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Volume 1 Number 1
©The Author(s) 1999

The Restructuring of an Urban Elementary School: Lessons Learned as a Professional Development School Liaison

Michael D. Davis

Abstract

Collaborations between universities and schools can yield many benefits for both partners, but even in the best collaborations, some problems cannot be resolved easily. This paper describes the experiences over several years of one university–school collaboration, exploring the nature of collaborations that attempt to both restructure schools and provide high-quality opportunities for teacher preparation through Professional Development School (PDS) activities. The paper begins with background information on the university and inner-city school involved in the collaboration and the origin, purposes, and evolution of the program. The paper then discusses the change process, describing the slow process of building trust between the university liaison and school staff. Positive, permanent changes that occurred through 6 years of the collaboration are described, including the hiring of a full-time school social worker and full-time parent coordinator, having a General Equivalency Diploma (GED) course moved to the school’s new parent resource room, and changes in the school’s instructional program to become more child-centered. The paper concludes with reflections on the collaboration and complex change process, offering nine lessons grouped into three categories (Necessary Knowledge, Teacher Needs, and Research Priority) that are critical to such collaborations.

Introduction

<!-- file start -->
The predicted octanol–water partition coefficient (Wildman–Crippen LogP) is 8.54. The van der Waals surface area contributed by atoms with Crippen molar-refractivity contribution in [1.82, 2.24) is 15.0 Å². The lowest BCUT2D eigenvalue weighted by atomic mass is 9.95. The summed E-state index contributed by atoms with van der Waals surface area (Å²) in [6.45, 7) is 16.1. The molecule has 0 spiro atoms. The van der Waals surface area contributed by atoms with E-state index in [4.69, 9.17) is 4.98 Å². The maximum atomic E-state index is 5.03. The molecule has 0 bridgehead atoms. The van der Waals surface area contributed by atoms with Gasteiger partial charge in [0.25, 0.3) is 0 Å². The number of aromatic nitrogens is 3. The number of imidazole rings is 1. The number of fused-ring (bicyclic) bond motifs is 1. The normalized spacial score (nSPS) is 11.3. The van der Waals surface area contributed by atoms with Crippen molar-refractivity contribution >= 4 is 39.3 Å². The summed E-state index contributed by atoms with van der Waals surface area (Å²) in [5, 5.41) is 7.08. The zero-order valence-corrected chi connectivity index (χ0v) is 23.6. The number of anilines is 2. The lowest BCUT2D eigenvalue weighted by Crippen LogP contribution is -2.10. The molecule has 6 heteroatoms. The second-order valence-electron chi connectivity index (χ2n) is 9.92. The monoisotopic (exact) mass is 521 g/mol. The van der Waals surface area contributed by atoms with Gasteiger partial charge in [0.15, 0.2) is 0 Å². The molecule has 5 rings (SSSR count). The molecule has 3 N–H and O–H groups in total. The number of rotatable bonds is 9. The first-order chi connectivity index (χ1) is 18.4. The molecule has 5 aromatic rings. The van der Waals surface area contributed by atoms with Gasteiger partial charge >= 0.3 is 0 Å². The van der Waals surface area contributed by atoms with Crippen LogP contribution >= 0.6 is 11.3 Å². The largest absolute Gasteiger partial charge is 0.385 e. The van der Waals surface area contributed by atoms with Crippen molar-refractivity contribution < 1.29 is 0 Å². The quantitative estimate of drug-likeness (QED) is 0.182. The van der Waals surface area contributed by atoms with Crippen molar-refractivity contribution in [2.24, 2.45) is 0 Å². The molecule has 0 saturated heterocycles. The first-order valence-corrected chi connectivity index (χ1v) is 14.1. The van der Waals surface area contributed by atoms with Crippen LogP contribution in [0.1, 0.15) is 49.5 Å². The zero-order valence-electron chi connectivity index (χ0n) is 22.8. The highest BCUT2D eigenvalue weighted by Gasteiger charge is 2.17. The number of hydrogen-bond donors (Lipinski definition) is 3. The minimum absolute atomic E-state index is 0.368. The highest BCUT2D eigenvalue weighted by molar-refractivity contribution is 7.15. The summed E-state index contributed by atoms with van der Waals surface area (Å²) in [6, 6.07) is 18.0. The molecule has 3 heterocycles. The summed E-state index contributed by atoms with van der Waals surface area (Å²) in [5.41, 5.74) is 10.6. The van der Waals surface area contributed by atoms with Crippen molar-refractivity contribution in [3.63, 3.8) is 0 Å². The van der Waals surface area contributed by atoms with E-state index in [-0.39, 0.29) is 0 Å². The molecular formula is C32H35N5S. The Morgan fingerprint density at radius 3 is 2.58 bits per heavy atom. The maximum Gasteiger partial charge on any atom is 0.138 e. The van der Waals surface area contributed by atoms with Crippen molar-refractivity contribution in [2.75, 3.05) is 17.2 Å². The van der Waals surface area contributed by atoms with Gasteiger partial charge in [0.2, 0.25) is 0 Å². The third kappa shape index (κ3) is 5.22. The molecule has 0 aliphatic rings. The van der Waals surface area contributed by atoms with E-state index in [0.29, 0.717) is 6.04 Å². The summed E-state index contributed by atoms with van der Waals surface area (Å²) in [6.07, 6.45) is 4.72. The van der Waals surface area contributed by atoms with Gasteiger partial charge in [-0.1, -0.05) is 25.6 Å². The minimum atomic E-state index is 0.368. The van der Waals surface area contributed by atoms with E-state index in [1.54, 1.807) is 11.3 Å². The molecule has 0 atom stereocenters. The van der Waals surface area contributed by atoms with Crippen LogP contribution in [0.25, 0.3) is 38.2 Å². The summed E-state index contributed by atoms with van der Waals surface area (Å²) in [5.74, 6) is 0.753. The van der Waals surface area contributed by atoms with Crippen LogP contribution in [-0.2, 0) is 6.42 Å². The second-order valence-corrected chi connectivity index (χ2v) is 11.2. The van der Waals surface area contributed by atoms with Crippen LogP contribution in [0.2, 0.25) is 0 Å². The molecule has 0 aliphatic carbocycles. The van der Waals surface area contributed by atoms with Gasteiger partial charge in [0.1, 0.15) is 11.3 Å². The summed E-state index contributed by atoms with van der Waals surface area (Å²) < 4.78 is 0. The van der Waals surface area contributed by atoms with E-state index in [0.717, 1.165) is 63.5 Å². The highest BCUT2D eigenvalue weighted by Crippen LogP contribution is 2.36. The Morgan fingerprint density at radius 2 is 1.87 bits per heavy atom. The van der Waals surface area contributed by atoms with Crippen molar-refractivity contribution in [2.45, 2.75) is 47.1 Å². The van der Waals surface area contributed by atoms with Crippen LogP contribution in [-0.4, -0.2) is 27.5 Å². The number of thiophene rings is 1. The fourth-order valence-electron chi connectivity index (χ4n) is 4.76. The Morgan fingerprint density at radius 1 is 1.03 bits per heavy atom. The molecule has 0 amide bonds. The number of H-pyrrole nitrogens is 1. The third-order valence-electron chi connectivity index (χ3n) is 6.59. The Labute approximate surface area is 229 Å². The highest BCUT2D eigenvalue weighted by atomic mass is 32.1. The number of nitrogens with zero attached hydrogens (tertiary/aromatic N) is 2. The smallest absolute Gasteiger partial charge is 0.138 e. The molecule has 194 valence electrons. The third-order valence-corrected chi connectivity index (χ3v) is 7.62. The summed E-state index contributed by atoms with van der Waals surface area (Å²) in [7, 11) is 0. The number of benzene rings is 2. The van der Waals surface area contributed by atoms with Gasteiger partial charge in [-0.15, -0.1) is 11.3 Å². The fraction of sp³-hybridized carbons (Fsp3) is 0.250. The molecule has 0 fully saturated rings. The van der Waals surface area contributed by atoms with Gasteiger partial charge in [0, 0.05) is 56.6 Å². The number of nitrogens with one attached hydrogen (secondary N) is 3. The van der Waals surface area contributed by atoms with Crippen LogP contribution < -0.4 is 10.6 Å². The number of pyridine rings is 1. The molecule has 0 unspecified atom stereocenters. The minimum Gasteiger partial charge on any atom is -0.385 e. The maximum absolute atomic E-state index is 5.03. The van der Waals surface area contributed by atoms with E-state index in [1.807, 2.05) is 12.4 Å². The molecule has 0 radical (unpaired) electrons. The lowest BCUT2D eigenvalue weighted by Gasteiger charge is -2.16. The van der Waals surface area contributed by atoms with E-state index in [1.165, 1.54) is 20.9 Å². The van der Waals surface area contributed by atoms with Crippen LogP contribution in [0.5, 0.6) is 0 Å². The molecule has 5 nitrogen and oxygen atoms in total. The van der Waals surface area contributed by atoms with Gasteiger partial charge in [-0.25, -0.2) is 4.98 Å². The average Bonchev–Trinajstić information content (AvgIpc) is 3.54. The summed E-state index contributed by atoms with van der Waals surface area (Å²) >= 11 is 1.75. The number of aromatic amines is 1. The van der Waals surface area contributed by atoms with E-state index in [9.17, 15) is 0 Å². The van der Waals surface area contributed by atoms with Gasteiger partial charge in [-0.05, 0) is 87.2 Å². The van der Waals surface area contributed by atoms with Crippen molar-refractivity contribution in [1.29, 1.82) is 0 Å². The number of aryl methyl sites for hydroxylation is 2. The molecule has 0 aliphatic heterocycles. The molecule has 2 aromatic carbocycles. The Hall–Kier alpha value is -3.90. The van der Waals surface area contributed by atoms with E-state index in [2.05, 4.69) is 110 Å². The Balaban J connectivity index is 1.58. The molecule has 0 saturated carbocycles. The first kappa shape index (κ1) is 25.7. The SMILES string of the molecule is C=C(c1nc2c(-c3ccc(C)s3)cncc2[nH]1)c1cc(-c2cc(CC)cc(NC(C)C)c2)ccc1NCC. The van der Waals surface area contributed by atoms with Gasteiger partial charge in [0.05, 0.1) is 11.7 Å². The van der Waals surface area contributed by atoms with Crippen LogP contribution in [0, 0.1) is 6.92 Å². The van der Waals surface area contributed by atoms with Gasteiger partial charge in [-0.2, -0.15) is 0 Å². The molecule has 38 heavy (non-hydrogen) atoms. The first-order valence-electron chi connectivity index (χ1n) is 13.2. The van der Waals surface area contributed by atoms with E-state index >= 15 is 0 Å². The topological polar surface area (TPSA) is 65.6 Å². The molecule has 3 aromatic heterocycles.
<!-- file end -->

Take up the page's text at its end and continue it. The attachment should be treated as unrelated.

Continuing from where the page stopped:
After 6 years of working in a successful university–school collaboration with an inner-city public school, first as part of a funded restructuring project and then as a Professional Development School (PDS) liaison, the reality set in that we were no longer newlyweds. After many new initiatives and steady improvement, we had evolved into an odd couple dedicated to the task of educating 465 children. Some of the issues and concerns that arose were the result of real differences between the university and the school; others were caused by conflicts between a restructuring school and existing central office policies. We came to the realization that even in the best of collaborations, some problems cannot be resolved easily, neatly, or maybe at all.

The purpose of this paper is to explore the nature of university–school collaborations that attempt to both restructure schools and provide high-quality opportunities for teacher preparation activities.

Program Description

The School of Education (SOE) is a member of the Holmes Partnership and is accredited by the National Council for the Accreditation of Teacher Education (NCATE). While teacher preparation is a graduate undertaking leading to a Master of Teaching degree, students may enter a 5-year program as freshmen and complete two majors and two degrees, or they may enter as graduate students provided they have an undergraduate degree in the humanities and sciences. The program requires students to do some of their clinical work in inner-city, urban settings.